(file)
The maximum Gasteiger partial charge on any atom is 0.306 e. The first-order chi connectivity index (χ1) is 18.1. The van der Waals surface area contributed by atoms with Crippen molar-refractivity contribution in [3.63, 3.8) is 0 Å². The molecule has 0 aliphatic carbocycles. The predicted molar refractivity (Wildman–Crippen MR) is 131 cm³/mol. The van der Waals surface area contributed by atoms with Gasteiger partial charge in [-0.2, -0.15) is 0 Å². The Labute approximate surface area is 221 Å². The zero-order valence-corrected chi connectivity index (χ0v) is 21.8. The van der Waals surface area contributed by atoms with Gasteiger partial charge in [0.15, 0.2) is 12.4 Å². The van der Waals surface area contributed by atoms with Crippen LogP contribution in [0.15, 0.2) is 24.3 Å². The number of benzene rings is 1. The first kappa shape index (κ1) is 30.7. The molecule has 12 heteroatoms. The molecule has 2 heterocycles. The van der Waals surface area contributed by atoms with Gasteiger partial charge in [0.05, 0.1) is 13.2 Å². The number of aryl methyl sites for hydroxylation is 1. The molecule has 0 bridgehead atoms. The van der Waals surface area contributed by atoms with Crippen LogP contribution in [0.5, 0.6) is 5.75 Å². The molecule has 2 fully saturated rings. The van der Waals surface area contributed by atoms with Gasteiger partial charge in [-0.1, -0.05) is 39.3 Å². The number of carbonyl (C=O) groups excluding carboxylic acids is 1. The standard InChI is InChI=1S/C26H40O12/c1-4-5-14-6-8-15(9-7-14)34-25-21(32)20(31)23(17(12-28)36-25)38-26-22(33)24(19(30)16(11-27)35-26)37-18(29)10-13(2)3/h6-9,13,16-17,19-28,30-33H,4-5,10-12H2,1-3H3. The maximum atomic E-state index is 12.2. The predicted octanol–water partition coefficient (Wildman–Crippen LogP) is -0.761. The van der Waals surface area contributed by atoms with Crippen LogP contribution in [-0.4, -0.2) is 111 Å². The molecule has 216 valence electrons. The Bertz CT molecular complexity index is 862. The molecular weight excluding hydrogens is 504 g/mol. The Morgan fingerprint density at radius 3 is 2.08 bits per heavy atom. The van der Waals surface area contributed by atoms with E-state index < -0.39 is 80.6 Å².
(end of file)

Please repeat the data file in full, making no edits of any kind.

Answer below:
The maximum Gasteiger partial charge on any atom is 0.306 e. The first-order chi connectivity index (χ1) is 18.1. The van der Waals surface area contributed by atoms with Crippen molar-refractivity contribution in [3.63, 3.8) is 0 Å². The molecule has 0 aliphatic carbocycles. The predicted molar refractivity (Wildman–Crippen MR) is 131 cm³/mol. The van der Waals surface area contributed by atoms with Gasteiger partial charge in [-0.2, -0.15) is 0 Å². The Labute approximate surface area is 221 Å². The zero-order valence-corrected chi connectivity index (χ0v) is 21.8. The van der Waals surface area contributed by atoms with Gasteiger partial charge in [0.15, 0.2) is 12.4 Å². The van der Waals surface area contributed by atoms with Crippen LogP contribution in [0.15, 0.2) is 24.3 Å². The number of benzene rings is 1. The first kappa shape index (κ1) is 30.7. The molecule has 12 heteroatoms. The molecule has 2 heterocycles. The van der Waals surface area contributed by atoms with Gasteiger partial charge in [0.05, 0.1) is 13.2 Å². The number of aryl methyl sites for hydroxylation is 1. The molecule has 0 bridgehead atoms. The van der Waals surface area contributed by atoms with Crippen LogP contribution in [0.5, 0.6) is 5.75 Å². The molecule has 2 fully saturated rings. The van der Waals surface area contributed by atoms with Gasteiger partial charge in [-0.1, -0.05) is 39.3 Å². The number of carbonyl (C=O) groups excluding carboxylic acids is 1. The standard InChI is InChI=1S/C26H40O12/c1-4-5-14-6-8-15(9-7-14)34-25-21(32)20(31)23(17(12-28)36-25)38-26-22(33)24(19(30)16(11-27)35-26)37-18(29)10-13(2)3/h6-9,13,16-17,19-28,30-33H,4-5,10-12H2,1-3H3. The maximum atomic E-state index is 12.2. The predicted octanol–water partition coefficient (Wildman–Crippen LogP) is -0.761. The van der Waals surface area contributed by atoms with Crippen LogP contribution in [-0.4, -0.2) is 111 Å². The molecule has 216 valence electrons. The Bertz CT molecular complexity index is 862. The molecular weight excluding hydrogens is 504 g/mol. The Morgan fingerprint density at radius 3 is 2.08 bits per heavy atom. The van der Waals surface area contributed by atoms with E-state index < -0.39 is 80.6 Å².